Susu Attar is a multimedia artist born in Baghdad and raised in Los Angeles. Her works draw from life in both cities, exploring the space between diasporic memory and the documentation of loss. By highlighting the visual vocabulary of early home photography, the work distinguishes itself from today’s selfie culture. Utilizing paint to remind the viewer that what they see is not reality but an object, her work aims to move away from the false sense of actuality that photography often transmits and toward the possibilities of imagination. In April 2017, Attar curated “ICONIC Black Panther: Los Angeles” at Gregorio Escalante Gallery in LA’s Chinatown for SEPIA Art Collective. The exhibition featured works from over 50 artists exploring the 50-year history of the Black Panther Party. Attar received her Bachelors of Arts in Painting and Conceptual Information Art from San Francisco State University in 2007. Learn more at www.susuattar.com.
Dan Kwong is an award-winning performance artist, director and teacher who has been touring his solo multimedia performances since 1989. He has performed in over 40 states in the US and in England, Mexico, Canada, Hong Kong, Thailand, Cambodia, Indonesia, Korea, China and Japan. His book “From Inner Worlds to Outer Space: The Multimedia Performances of Dan Kwong” was published by University of Michigan Press. This year, he is deeply involved in Little Tokyo with three major art projects: participating as artist/designer in “The LT Open” miniature golf course exhibition April 21-29; performing “What? No Ping-Ping Balls?,” his solo show about his Nisei mother Momo Nagano, at JANM’s Tateuchi Democracy Forum on June 1-3; and participating in this pilot program of the LTSC +LAB Artist Residency. Kwong is currently a Resident Artist at 18th Street Arts Center in Santa Monica and serves as Associate Artistic Director for Great Leap. Learn more at www.dankwong.com.
Tina Takemoto is an artist and scholar whose work explores the hidden dimensions of same-sex intimacy and queer sexuality for Japanese Americans incarcerated by the US government during World War II. Takemoto has presented artwork nationally and internationally, receiving grants from Art Matters, Fleishhacker Foundation, James Irvine Foundation, and San Francisco Arts Commission. Takemoto has exhibited and performed at Contemporary Jewish Museum, Asian Art Museum, Oceanside Museum of Art, GLBT History Museum, New Conservatory Theatre, Sabina Lee Gallery, Sesnon Gallery, SF Camerawork, SOMArts, SFMOMA and the Vargas Museum. Her films have screened at Ann Arbor Film Festival, Outfest, CAAMfest, MIX New York Queer Experimental Film Festival, Hamburg Queer Film Festival, MIX Milano, Rio Gay Film Festival, Seoul’s International Women’s Film Festival, and Queer Forever! Film Festival Hanoi. In addition, Takemoto serves on the board of Queer Cultural Center and is co-founder of Queer Conversations on Culture and the Arts. Learn more at www.ttakemoto.com.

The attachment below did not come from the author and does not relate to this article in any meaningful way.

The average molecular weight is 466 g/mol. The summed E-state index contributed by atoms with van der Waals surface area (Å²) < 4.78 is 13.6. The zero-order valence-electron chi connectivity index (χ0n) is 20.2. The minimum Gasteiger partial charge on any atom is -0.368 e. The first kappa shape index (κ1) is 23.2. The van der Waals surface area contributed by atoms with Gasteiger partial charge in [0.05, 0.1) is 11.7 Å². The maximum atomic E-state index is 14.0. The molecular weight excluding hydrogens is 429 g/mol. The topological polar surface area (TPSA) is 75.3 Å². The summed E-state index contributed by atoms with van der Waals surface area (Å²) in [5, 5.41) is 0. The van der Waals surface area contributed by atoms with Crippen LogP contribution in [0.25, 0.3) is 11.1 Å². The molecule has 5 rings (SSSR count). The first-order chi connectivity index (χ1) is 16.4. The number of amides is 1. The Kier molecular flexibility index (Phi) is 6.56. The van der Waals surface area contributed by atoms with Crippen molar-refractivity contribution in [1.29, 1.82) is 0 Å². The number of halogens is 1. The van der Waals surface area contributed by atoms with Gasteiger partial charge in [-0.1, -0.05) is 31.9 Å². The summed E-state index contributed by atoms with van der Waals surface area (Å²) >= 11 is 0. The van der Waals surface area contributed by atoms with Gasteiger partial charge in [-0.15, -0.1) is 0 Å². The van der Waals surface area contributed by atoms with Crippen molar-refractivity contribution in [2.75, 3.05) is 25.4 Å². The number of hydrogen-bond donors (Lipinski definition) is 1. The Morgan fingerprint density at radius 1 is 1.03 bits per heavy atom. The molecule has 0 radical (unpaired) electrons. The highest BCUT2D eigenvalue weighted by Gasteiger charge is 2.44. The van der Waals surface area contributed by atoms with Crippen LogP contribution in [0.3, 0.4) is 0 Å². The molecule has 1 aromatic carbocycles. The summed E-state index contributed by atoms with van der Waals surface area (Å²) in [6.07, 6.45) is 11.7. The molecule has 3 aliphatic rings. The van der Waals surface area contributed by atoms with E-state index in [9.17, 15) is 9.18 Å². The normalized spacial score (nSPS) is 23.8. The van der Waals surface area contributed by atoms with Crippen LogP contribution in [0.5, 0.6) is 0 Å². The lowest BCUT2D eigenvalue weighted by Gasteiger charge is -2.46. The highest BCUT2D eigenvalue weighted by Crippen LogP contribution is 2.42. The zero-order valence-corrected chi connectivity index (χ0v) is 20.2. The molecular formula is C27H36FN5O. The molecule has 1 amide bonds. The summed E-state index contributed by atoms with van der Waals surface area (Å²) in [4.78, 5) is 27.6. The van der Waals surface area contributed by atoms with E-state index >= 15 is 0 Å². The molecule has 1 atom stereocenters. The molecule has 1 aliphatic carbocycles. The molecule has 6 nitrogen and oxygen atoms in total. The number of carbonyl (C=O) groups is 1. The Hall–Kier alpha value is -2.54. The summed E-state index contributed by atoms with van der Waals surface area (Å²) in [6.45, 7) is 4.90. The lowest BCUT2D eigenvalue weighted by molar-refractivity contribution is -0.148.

Kuniharu Yoshida is a Japanese calligrapher and hip-hop dancer who teaches Calligraphy and Japanese language at the Fuji School at the Japanese American Cultural and Community Center. He collaborates with artists to combine sublime arts from both traditions, merging the traditional with the contemporary. Respect between cultures is the foundation of Kuniharu’s unique work, designed to intertwine not just art but also audiences. He finds art is a great way to increase understanding amongst people of varied backgrounds while communicating one’s culture in a simple and easy to understand manner. He will also be part of the Tokyo Metropolitan Art Museum’s Uneo Artist Project “Calligraphy Appreciation 1-2-3” (a tentative title) in November 2018. Kuniharu has been involved in various Little Tokyo events such as Nisei Week and looks forward to deepening his connection to the community. Learn more at www.groovyboogie92.
Little Tokyo Service Center is a social service and community development organization that has been creating positive change for the people and places in Southern California for more than 37 years. We preserve and strengthen the unique ethnic communities of our region and help people thrive. Starting with our own home in Little Tokyo, we build and strengthen communities throughout Southern California where people, culture and our collective future matter.